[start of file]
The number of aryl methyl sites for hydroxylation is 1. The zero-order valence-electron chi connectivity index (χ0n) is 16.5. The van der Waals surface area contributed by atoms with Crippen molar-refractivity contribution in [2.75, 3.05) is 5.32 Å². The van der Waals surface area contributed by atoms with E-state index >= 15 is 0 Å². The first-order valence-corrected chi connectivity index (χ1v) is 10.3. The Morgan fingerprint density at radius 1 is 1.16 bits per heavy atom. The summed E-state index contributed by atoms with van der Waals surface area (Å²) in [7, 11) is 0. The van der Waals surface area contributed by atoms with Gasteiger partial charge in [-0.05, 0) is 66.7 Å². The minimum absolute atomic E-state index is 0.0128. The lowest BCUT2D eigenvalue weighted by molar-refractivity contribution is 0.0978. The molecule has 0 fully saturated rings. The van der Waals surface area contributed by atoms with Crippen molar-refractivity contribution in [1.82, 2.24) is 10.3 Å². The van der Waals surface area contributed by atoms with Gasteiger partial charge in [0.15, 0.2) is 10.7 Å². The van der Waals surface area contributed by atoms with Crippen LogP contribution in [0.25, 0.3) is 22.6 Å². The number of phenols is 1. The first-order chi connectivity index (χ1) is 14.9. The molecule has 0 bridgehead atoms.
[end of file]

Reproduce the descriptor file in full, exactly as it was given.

The number of aryl methyl sites for hydroxylation is 1. The zero-order valence-electron chi connectivity index (χ0n) is 16.5. The van der Waals surface area contributed by atoms with Crippen molar-refractivity contribution in [2.75, 3.05) is 5.32 Å². The van der Waals surface area contributed by atoms with E-state index >= 15 is 0 Å². The first-order valence-corrected chi connectivity index (χ1v) is 10.3. The Morgan fingerprint density at radius 1 is 1.16 bits per heavy atom. The summed E-state index contributed by atoms with van der Waals surface area (Å²) in [7, 11) is 0. The van der Waals surface area contributed by atoms with Gasteiger partial charge in [-0.05, 0) is 66.7 Å². The minimum absolute atomic E-state index is 0.0128. The lowest BCUT2D eigenvalue weighted by molar-refractivity contribution is 0.0978. The molecule has 0 fully saturated rings. The van der Waals surface area contributed by atoms with Crippen molar-refractivity contribution in [1.82, 2.24) is 10.3 Å². The van der Waals surface area contributed by atoms with Gasteiger partial charge in [0.15, 0.2) is 10.7 Å². The van der Waals surface area contributed by atoms with Crippen LogP contribution in [0.25, 0.3) is 22.6 Å². The number of phenols is 1. The first-order chi connectivity index (χ1) is 14.9. The molecule has 0 bridgehead atoms.